Students with Positive Mental Health

Students who receive the support they need from their families, schools, and other social circles tend to be eager and excited to participate in social events and extracurricular activities. They may have a greater interest in their studies, retain information more effectively, and progress steadily toward graduation as they grow socially, emotionally, and academically.

Students Struggling with Mental Health

Students experiencing poor mental health may be dealing with depression, stress, anxiety, addictive conditions, or aggressive behavior. Students may be distracted or uninterested, affecting their ability to learn material presented in the classroom.

Some warning signs that may indicate a student is struggling with their mental health include:

  • Low concentration: Students with poor mental health may find it challenging to concentrate, making it harder for them to understand concepts
  • Low achievement: Students with poor mental health may retain less of what they learn, impacting their studies and achievements
  • Less engagement: Students with poor mental health may be less likely to engage in their studies, leading to lower attendance levels and less participation
  • Stunted progress: Students with poor mental health may have a difficult time picturing their futures, which can lead to dropping out or other missed opportunities
  • Less social growth: Students with poor mental health may be less engaged with their peers, both in and outside the classroom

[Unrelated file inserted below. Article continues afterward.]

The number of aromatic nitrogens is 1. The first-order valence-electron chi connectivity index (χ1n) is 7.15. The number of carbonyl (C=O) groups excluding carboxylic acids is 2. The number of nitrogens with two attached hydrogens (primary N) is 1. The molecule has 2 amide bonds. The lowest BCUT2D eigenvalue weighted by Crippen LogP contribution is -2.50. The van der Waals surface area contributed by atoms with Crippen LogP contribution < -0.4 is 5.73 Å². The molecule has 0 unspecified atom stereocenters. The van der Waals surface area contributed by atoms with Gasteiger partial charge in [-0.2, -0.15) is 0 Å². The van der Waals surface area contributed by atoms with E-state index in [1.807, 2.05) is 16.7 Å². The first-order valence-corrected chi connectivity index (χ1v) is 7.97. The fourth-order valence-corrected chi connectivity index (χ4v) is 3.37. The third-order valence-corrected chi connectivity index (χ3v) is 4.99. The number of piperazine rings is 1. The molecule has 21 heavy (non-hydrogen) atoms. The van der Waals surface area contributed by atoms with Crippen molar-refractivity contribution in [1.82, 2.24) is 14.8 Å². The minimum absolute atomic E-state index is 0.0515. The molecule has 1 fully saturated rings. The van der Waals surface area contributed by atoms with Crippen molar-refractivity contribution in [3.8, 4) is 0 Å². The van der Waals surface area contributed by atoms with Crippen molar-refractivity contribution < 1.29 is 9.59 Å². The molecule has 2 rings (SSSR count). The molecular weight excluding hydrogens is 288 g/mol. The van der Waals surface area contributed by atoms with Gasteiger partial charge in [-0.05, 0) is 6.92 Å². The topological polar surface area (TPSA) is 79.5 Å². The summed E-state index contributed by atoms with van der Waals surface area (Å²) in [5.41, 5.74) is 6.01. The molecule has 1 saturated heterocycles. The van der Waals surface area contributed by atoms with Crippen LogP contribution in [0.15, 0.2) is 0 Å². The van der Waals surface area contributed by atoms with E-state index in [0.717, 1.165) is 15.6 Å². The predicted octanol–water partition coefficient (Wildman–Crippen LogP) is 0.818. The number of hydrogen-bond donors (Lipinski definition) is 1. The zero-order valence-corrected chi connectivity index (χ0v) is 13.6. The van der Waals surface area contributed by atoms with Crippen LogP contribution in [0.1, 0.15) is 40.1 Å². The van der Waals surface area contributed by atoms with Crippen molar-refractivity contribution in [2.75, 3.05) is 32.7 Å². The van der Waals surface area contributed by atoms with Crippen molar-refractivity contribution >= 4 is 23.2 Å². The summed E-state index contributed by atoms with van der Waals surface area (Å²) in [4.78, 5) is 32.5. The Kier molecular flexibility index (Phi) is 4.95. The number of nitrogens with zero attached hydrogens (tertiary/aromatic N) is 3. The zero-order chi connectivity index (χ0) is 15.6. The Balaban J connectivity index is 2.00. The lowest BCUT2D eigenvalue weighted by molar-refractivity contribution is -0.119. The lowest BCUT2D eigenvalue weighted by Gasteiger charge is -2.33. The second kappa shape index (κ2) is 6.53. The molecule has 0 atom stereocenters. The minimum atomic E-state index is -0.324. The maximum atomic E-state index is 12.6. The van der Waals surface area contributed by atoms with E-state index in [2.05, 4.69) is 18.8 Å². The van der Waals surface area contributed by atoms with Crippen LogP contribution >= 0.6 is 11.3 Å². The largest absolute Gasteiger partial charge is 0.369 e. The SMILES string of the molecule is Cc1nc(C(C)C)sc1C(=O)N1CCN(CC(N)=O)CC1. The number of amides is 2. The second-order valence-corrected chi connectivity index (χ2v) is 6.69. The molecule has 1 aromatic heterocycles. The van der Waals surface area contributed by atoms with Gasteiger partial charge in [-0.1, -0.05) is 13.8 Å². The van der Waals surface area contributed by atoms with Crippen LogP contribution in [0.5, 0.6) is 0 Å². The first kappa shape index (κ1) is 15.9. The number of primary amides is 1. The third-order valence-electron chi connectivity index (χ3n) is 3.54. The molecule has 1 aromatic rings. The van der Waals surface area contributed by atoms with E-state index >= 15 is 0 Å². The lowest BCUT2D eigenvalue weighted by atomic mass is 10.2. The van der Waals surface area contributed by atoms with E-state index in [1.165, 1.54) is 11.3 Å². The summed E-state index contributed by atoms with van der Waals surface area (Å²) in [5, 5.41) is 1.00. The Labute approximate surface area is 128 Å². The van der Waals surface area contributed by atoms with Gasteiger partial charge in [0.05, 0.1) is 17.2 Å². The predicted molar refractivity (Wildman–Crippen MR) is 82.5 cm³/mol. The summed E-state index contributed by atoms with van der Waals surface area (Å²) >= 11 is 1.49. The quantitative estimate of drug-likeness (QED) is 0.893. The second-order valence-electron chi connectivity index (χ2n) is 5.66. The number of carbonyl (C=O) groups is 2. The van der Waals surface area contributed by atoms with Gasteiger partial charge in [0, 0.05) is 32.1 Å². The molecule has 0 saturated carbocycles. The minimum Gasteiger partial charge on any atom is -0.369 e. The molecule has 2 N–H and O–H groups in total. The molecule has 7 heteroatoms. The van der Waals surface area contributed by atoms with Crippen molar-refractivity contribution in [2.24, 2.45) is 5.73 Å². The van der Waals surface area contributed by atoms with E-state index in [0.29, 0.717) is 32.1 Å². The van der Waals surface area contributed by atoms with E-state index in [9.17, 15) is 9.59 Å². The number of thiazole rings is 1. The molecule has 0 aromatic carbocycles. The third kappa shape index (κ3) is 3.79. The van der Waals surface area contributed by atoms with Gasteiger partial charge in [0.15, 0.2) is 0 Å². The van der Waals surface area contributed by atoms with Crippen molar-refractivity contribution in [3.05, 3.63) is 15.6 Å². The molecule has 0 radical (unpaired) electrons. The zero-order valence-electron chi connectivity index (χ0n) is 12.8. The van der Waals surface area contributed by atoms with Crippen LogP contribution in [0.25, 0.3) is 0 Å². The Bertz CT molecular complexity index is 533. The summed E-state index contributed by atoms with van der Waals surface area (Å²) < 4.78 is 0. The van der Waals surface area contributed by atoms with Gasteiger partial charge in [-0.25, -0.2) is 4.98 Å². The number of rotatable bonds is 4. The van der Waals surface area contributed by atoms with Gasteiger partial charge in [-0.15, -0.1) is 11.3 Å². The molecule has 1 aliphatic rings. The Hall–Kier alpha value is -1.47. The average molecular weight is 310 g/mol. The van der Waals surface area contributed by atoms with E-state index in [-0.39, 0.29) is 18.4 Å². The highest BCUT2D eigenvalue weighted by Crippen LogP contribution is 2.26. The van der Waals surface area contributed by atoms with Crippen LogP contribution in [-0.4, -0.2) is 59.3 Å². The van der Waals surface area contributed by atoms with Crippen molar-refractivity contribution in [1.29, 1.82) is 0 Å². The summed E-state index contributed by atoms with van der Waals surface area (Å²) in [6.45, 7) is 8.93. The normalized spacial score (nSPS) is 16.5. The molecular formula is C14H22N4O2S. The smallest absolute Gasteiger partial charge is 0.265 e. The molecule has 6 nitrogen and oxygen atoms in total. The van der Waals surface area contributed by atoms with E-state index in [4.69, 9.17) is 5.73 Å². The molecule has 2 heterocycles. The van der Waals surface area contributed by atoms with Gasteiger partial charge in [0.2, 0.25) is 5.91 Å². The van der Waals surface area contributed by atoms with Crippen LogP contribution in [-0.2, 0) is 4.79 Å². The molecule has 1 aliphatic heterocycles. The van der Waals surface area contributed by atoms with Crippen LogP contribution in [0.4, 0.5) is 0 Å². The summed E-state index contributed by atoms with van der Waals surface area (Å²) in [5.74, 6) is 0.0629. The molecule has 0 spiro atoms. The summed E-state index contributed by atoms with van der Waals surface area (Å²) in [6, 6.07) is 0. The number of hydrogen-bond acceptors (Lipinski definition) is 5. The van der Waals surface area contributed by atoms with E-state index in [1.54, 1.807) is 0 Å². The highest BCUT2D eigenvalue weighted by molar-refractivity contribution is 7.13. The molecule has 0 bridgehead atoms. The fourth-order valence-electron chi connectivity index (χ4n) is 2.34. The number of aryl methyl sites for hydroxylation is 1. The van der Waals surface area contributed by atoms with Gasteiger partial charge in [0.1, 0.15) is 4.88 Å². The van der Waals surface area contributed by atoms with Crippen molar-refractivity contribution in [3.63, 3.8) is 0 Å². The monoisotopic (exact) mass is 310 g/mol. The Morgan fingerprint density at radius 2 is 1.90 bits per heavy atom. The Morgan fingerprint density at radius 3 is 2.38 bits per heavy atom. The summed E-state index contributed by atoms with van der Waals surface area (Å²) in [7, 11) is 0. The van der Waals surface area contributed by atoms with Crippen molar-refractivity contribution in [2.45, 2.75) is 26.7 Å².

• Low enthusiasm: Students with poor mental health may also have low energy levels, affecting their ability or desire to participate in fun activities
  • NOTE: There are a variety of reasons students may exhibit these behaviors that may or may not be related to mental health.

Impacts of Online Learning on Students’ Mental Health

Parents often ask how online learning affects students’ mental health. At K12, we understand the importance of promoting and protecting students and recognize the many benefits of an online classroom. Some benefits that support student mental health and well-being include:

Some may worry that online learning increases instances of cyberbullying, and bullying and cyberbullying do have the same impact on students’ mental health. According to the WHO, “bullying is a leading risk factor for mental health conditions.” Studies show, however, that online education significantly reduced bullying. In fact, according to a Brown University study, cyberbullying was reduced by as much as 40 percent, despite the added time spent online.2